During the Renaissance, when King Louis XII asked an adviser what was needed for a successful conquest of Milan, he was told: “Most gracious king, three things are necessary: money, more money, and still more money.”
It was during the modern era of conquest and absolute monarchy that taxation became a permanent feature of the political landscape. But collecting taxes proved difficult for emerging nation‐states, often meeting with violent resistance. Tax revolts were common in Europe throughout the sixteenth and seventeenth centuries. Indeed, tax revolts were so frequent in France during the seventeenth century that they became, in the words of a distinguished French historian, “almost an institution.”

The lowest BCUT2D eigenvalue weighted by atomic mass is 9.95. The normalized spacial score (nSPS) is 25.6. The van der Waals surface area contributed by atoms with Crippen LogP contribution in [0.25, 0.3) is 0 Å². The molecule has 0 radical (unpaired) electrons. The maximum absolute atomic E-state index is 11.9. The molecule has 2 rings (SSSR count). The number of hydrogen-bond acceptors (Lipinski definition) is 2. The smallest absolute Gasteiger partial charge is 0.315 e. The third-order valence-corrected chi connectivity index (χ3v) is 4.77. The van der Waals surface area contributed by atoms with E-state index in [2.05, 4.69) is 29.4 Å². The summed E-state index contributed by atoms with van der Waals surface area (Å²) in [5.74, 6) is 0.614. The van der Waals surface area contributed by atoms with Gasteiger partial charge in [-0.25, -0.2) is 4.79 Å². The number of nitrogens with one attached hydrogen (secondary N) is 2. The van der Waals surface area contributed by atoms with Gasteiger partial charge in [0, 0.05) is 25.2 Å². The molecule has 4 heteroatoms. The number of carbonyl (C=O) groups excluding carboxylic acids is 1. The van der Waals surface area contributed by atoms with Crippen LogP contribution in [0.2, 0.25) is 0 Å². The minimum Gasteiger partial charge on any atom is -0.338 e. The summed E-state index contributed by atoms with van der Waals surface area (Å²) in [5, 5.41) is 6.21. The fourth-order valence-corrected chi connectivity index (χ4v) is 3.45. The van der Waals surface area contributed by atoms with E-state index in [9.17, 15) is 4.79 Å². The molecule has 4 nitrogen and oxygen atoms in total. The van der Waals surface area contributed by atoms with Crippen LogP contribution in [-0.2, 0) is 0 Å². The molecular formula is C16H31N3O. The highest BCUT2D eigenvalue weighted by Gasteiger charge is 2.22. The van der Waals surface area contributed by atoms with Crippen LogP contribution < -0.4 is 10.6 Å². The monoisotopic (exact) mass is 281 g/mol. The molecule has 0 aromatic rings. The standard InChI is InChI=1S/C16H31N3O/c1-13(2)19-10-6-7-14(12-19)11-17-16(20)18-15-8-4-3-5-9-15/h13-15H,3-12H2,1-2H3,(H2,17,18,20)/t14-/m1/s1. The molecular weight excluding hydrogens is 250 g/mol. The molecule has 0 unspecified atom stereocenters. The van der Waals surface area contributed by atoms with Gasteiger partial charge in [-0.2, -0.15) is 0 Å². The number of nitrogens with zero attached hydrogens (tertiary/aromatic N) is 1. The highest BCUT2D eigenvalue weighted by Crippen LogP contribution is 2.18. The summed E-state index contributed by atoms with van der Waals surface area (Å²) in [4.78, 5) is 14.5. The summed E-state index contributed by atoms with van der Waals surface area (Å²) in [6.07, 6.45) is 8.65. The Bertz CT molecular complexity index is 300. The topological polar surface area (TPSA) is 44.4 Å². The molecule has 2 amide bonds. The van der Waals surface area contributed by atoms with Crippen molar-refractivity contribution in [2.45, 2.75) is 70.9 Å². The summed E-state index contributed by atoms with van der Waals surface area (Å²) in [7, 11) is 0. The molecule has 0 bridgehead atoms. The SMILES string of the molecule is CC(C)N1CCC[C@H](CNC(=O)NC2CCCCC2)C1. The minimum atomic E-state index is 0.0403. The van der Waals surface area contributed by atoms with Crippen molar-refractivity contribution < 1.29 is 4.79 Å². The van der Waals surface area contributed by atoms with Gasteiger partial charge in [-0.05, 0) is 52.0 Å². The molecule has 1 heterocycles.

In France the tax on salt was so unpopular that its name, gabelle, was applied to any unjust or excessive tax. The role of salt in food preservation made it indispensable, but legal salt was available only through licensed retailers who sold small quantities at a time. This imposed severe hardships on those living in remote districts who had to make several long trips just to purchase their quota of salt.